| NEW YORK, April 14
NEW YORK, April 14 After having to stomach $31
billion worth of bitter mortgage settlements with government
agencies a few years ago, JPMorgan Chase & Co swore off
a huge swath of the home loan market.
Gone were borrowers with anything much less than pristine
credit ratings. The cost of managing delinquent accounts and the
threat of huge legal penalties were written off as not worth the
risk. Better instead to focus on wealthier customers who wanted
jumbo-sized loans that are beyond the reach of government
housing finance agencies.
But there was a problem: Chase was leaving behind many of
its mass market customers who were going to competitors for the
conventional and government-guaranteed loans they wanted.
Now, the bank’s management team, led by Chief Executive
Jamie Dimon, is working fiercely to change course – hoping to
not only bring back customers, but influence what could be a
reshaping of U.S. mortgage finance policy for the first time in
Customers will soon start seeing signs of this effort. Next
month, Chase plans to launch advertising featuring Drew and
Jonathan Scott, stars of the popular reality “Property Brothers”
shows. In addition to TV spots, the campaign will feature
cardboard cutouts of the telegenic twins in Chase branches.
Chase is also in the process of boosting its mortgage
lending force by 10 percent, upgrading its loan-making software
and jazzing up its smartphone app with more mortgage account
At the moment, fewer than one in 10 Chase customers with
home loans got them directly from Chase, a situation consumer
banking chief Gordon Smith recently described as "terrible."
“It is time to go after the opportunity we have with our own
customers,” Mike Weinbach, the bank's mortgage chief, said in a
recent interview with Reuters.
JPMorgan Chase is not the only major bank that is restless
after having stepped back from the U.S. mortgage market in the
aftermath of the housing crisis last decade. At Bank of America
Corp, executives say they are no more content with fewer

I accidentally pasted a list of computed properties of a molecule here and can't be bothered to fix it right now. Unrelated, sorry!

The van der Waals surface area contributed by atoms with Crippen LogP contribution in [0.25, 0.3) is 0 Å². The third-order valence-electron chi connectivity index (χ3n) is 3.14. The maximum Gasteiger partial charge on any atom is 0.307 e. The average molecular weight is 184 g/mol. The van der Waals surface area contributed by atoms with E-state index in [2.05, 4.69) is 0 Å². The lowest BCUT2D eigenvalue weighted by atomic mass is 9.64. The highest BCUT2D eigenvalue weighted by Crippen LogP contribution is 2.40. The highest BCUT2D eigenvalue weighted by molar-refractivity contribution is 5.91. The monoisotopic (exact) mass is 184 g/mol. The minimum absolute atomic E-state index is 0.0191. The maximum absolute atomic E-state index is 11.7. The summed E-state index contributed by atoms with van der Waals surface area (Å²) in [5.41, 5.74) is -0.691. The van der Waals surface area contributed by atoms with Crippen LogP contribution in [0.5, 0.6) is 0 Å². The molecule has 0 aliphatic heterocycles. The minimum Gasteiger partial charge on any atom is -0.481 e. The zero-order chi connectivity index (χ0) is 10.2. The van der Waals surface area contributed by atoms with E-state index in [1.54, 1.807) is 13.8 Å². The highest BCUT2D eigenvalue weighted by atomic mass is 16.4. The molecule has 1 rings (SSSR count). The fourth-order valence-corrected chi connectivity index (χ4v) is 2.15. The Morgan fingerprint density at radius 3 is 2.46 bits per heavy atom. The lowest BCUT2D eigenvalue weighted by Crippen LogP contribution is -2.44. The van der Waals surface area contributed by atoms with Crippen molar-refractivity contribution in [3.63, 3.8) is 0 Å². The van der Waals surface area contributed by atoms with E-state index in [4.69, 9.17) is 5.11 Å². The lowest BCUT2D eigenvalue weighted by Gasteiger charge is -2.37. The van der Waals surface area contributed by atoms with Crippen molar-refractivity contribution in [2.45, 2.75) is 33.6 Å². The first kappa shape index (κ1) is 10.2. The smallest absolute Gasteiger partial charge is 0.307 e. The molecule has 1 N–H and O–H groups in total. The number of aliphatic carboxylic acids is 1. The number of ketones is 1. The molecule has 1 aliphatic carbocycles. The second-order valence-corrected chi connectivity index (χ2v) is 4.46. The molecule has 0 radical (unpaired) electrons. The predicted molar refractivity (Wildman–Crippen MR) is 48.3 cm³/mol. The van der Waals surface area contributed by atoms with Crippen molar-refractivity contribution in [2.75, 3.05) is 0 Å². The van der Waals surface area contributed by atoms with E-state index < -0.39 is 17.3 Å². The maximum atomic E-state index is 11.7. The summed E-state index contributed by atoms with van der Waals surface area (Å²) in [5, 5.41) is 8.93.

than two in 10 of their customers with mortgage loans having
borrowed from their bank.
Mortgage companies such as Quicken, Caliber and
loanDepot.com scooped up much of the business from battered
JPMorgan's $31 billion cost of 13 mortgage-related legal
settlements was second only to Bank of America’s $71 billion,
according to data collected by bank analysts at Keefe, Bruyette
Still, JPMorgan's mortgage retreat stands out because the
bank has used its scale and financial strength to gobble up
market share in many other businesses, from credit cards and
deposit-taking to commercial lending and Wall Street banking.
In backing away, JPMorgan saw its market share of
conventional mortgages that are small enough to be resold to
government-sponsored enterprises (GSEs) Fannie Mae and Freddie
Mac fall by half, according to data from Inside Mortgage
Its share of all mortgage loans made directly by lenders
fell to 2.8 percent last year from 12.6 percent in 2011.
Logically, it should be close to Chase's 8.3 percent of share of
retail deposits, said Guy Cecala, CEO of Inside Mortgage
Chase opted to go after better-off borrowers who took out
so-called jumbo loans in excess of the Fannie and Freddie limit,
which then was $417,000 in most parts of the United States. Last
year, jumbos were 49 percent of all loans Chase made, up from 14
percent in 2013.
But jumbos account for only 18 percent of U.S. mortgages. By
turning from bigger parts of the market, JPMorgan was hurting
its wider consumer franchise.
That could be costly if it persists. Customers without Chase
mortgages are twice as likely to leave as those who have them
from the bank, Weinbach said. And, checking and savings account
customers who get their home loans from Chase tend to add to
Management’s effort to swing back may already be bearing
some fruit. JPMorgan said on Thursday that it made $9 billion of
home loans directly to customers in the first quarter, 3 percent
more than in the same period a year earlier.
Chase’s shift comes amid crosscurrents in the mortgage
market. The latest wave of loans for refinancing is abating as
interest rates rise. That has reduced revenue across the
But bank executives also see other conditions improving.
Federal housing agencies have been loosening policies to help
middle America get access to more credit. The millennial
generation has also begun reaching the nesting age, leading to a
new crop of home buyers.
The GSEs have already adjusted some rules to be less
financially threatening to lenders. For instance, they dropped a
demand that banks take back loans that default after three years
unless there has been fraud.
Dimon sees a chance to get more relief from the government.
This month he used four pages of his annual letter to
shareholders to outline more changes he wants to see. He
expressed particular concern about a bank’s costs and liability
when loans it underwrites default.
Current rules have made lenders so cautious that they have
not funded an additional $300 billion to $500 billion of loans
for home purchases in each of the last five years, JPMorgan
analysts estimate. The cost to the economy, they believe, has
been one third of a percentage point of annual growth.
“If that number is right, shame on us,” Dimon told reporters
on the bank's post-earnings conference call on Thursday. “We
should have done something about that. And, it can be done very
(Reporting by David Henry in New York; Editing by Bill Rigby)